THE ASAHI SHIMBUN
August 14, 2020 at 15:35 JST
The mayor of Suttsu in western Hokkaido is bracing for a backlash after stating that he wants his small town to be considered as a final destination for nuclear waste by the central government.
“When I think about the future of our town, where the population has been shrinking, there is a need for financial resources to promote industry,” said Haruo Kataoka, 71, in an interview with The Asahi Shimbun.
“I am prepared for whatever form of bashing I may encounter.”
Kataoka may be in for a long fight.
Selecting the site for the nation’s final storage of nuclear waste is a three-stage process that can take up to 20 years. At each stage, the central government provides any municipality that has applied with annual grants.
Kataoka said he was considering having Suttsu apply for the first stage in which past records about natural disasters and geological conditions for the area are examined.
This stage normally takes about two years, and the municipality can receive up to 1 billion yen ($9.3 million) a year or a maximum total of 2 billion yen.
The annual budget for the Suttsu town government is 5 billion yen. Its main industries are oyster farming and fishing for Atka mackerel.
As of the end of March, the town’s population was 2,893. The population has decreased by 30 percent over the past two decades.
To encourage municipalities to submit applications, the central government in July 2017 released a map of areas that were considered scientifically appropriate as a site for the final storage of nuclear waste.
Suttsu is the first municipality expressing an interest in applying since that map was released.
But it remains to be seen if local residents will go along with Kataoka’s idea. He will hold a meeting in September to explain his intention and a decision will be made thereafter whether to proceed with the application.
Kataoka has also expressed interest in moving toward the second stage of the selection process in which boring samples are taken from underground. This is part of the four-year process to determine if the area meets general conditions to enable the selection process to move to the third stage, in which a test facility will be constructed underground.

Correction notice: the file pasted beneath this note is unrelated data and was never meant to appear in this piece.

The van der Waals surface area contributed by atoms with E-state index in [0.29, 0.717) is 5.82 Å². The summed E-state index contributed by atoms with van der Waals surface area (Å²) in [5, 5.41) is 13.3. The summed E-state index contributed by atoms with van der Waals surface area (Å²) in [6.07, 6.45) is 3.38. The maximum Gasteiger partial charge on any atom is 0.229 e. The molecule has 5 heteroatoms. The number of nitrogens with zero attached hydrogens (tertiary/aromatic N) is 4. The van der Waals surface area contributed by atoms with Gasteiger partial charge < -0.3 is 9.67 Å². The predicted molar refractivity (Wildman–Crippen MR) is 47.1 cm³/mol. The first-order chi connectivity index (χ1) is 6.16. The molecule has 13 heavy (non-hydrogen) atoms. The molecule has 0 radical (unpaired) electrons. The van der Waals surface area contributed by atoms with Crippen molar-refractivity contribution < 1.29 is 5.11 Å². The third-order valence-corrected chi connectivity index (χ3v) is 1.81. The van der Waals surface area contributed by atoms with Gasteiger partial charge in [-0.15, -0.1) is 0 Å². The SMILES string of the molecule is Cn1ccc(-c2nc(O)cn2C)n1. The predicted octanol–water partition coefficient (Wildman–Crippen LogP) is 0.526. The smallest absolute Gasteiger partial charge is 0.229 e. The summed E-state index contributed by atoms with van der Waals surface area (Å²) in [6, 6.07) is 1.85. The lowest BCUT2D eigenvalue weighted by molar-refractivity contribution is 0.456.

In the second stage, the municipality can receive up to 2 billion yen a year, or a maximum total of 7 billion yen.
A municipal government can decide at any time to withdraw from the selection process and the grants it has received until then do not have to be returned.
Because nuclear waste may take up to 100,000 years for radiation to reach safe levels, any final storage site would have to be constructed at least 300 meters underground.
Suttsu is classified at the highest of four levels of appropriateness, according to the map released by the central government. Its location facing the Sea of Japan makes Suttsu highly suitable for transporting nuclear waste to the storage site.
But in addition to possible local opposition, the town government will also have to take into consideration an ordinance approved by the Hokkaido prefectural government in 2000 regarding nuclear waste that said no such waste should be brought onto the main northern island.
In a statement released on Aug. 13, Hokkaido Governor Naomichi Suzuki said the ordinance, “is an expression of the desire not to allow a final storage site within Hokkaido, and I believe I have no alternative but to abide by the ordinance.”
Kataoka said that the first stage of the selection process was just a study that did not represent a violation of the ordinance.
But at each stage of the selection process, the views of the prefectural governor and municipality mayor are solicited and any opposition will stop the process from proceeding.
Meanwhile, Hiroshi Kajiyama, the industry minister who oversees the process for selecting a final storage site, told reporters on Aug. 13 that a number of municipalities in addition to Suttsu had expressed interest in obtaining information about the selection process.
While Kajiyama acknowledged his awareness of the Hokkaido ordinance, he added that applying for the first stage of the process did not mean the municipality would automatically move to the second stage.
The central government has had to resort to offering annual grants to encourage municipal governments to express an interest in becoming the site for the final storage of nuclear waste.
Commenting on the interest shown by Suttsu, one government source said, “It is a step forward, but if we think about the entire process as a marathon, the race has just started and the runners have not yet even left the stadium (to reach the road).”
Meanwhile, other municipalities that in the past showed some interest in becoming the final storage site have more often than not met with huge local opposition.
In 2007, the mayor of Toyo in Kochi Prefecture on the island of Shikoku expressed interest in applying without first consulting the town assembly. Local opposition was so strong that a candidate opposed to the idea defeated the incumbent in the next election and the application was withdrawn.
There have also been reports of other municipalities expressing an interest in applying, but no formal announcement has been made until now.
Japan now possesses about 19,000 tons of spent nuclear fuel, but no progress has been made in selecting a site for its final storage. Foreign nations have also experienced difficulties in securing a site for such storage.
Finland is the only nation where actual construction of such a facility has begun.
(This article was written by Yasuo Sakuma, Ichiro Matsuo, Rintaro Sakurai and Yu Kotsubo.)
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